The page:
A standard example would be what was taken to be something rather paradoxical, the fact that you can take, say, the number 1 and correlate it with the number 2, take the number 2 and correlate it with the number 4, take the number 3 and correlate it with the number 6. In this way you can gradually, step by step, correlate all integer numbers (1, 2, 3, 4, etc.) with all even numbers (2, 4, 6, 8, etc.). And that's funny, because this would imply at first glance that the number of integers is equal to the number of even integers. That's the paradoxical property of infinity.

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How do you get to a two-dimensional line from a one-dimensional point? This is one of the conundrums inherent in the concept of infinity, Netz says.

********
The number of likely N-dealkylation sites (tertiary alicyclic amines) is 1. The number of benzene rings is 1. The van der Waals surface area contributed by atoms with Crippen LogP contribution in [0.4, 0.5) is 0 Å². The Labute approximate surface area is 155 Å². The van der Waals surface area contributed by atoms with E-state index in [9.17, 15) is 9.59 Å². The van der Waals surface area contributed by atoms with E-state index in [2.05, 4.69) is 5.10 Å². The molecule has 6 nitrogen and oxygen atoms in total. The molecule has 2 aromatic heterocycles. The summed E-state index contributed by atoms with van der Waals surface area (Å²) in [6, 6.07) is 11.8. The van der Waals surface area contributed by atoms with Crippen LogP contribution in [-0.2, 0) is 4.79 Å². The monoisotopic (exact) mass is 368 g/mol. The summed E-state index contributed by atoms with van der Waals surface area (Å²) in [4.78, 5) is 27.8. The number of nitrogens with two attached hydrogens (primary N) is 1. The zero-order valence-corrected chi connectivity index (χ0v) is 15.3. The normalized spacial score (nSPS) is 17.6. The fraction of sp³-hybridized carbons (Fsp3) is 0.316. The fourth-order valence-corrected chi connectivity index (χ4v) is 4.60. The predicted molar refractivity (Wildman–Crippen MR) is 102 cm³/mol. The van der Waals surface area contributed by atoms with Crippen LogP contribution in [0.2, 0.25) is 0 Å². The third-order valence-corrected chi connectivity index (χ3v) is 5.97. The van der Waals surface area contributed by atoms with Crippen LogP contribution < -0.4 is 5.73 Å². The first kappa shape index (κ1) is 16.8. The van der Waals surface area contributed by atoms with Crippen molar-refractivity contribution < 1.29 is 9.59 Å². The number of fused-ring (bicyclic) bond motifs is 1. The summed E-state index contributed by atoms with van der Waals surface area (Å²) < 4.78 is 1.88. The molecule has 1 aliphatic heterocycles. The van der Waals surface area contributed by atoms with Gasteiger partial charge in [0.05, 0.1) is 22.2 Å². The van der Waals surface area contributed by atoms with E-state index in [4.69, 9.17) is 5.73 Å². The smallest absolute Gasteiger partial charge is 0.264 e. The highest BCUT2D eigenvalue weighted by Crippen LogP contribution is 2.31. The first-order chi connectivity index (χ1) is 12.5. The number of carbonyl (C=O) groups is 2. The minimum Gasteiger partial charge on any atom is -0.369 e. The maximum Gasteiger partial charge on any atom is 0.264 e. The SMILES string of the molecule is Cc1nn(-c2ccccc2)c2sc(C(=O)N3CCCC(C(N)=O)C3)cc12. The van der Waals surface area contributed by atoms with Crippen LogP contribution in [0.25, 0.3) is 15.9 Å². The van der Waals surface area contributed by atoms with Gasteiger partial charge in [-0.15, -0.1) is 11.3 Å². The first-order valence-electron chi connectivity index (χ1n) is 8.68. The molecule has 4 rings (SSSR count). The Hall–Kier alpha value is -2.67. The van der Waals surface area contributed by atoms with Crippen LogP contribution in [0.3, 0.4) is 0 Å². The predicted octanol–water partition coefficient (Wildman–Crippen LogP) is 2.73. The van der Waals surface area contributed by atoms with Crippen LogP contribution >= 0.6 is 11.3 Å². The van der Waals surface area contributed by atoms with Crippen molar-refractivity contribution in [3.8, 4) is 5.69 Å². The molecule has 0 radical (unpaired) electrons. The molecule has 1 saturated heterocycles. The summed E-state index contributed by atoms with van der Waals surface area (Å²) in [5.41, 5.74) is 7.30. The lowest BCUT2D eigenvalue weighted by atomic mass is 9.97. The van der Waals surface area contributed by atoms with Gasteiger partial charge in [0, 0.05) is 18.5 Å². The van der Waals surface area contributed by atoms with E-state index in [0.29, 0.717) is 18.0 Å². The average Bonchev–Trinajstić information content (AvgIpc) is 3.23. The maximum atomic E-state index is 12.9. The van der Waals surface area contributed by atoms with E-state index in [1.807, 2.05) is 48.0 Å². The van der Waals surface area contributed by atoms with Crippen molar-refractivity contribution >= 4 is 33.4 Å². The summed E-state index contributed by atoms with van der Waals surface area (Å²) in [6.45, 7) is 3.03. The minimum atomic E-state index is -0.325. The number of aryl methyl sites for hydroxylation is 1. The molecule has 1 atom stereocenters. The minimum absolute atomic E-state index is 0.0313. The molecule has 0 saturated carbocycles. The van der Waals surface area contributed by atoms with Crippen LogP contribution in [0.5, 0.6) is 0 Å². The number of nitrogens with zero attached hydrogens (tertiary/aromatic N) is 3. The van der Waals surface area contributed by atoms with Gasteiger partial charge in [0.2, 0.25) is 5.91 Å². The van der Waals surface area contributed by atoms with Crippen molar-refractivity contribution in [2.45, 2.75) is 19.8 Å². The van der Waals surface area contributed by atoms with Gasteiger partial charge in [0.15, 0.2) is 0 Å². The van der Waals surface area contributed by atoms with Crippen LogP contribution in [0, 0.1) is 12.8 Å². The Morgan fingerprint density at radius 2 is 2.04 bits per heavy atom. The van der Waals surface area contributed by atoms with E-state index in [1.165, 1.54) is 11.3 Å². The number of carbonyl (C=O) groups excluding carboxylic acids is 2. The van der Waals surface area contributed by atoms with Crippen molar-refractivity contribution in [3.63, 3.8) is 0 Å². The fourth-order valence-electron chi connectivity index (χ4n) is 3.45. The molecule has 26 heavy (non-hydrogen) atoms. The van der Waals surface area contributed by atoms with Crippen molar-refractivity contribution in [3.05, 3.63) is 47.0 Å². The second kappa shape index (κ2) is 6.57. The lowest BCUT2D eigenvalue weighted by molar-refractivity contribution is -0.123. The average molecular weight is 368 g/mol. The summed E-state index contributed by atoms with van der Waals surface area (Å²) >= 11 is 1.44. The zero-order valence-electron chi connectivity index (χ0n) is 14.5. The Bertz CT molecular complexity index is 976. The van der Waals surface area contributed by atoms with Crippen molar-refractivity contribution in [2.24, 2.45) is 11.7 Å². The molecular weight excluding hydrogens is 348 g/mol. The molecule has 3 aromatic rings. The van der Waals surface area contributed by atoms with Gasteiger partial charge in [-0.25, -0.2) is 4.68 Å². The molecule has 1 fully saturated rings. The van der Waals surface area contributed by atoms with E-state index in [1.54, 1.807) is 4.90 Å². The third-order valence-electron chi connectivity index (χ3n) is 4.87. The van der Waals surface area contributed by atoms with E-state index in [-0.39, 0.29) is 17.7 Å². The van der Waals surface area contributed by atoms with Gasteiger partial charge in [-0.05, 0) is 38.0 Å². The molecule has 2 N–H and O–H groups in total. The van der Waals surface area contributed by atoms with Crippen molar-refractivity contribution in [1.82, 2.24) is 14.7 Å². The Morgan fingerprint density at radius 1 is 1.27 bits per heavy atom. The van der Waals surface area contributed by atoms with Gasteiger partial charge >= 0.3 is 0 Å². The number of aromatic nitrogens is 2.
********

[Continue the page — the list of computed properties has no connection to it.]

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An ancient discomfort

Was infinity's paradoxical nature what made the ancient Greeks so uncomfortable with it?

Yes, because of its paradoxical consequences. The paradoxical property I just mentioned is the one I start with, because it's the one that came to be the cornerstone for the contemporary treatment of infinity. However, there are other problems that would perhaps be more relevant to the Greek thinking about it.

"How will you ever get from Point A to Point B if there are infinitely many things along the way?"

For instance, are we going to say that a line is made of infinitely many points? This would suggest that the gradual addition of things of one kind (points) gives rise ultimately to something of a different kind altogether (a line). How do you make this leap over dimensionality? How do you get from something that has no dimension at all (a point) to something that has a real dimension (a line)? In the same way, how do you get from lines to surface? At which stage of the addition will you get there? Infinity is troublesome because it seems to imply that once you can add something up infinitely many times you can actually change something from one kind to a totally different kind. That's one kind of problem.

What's another?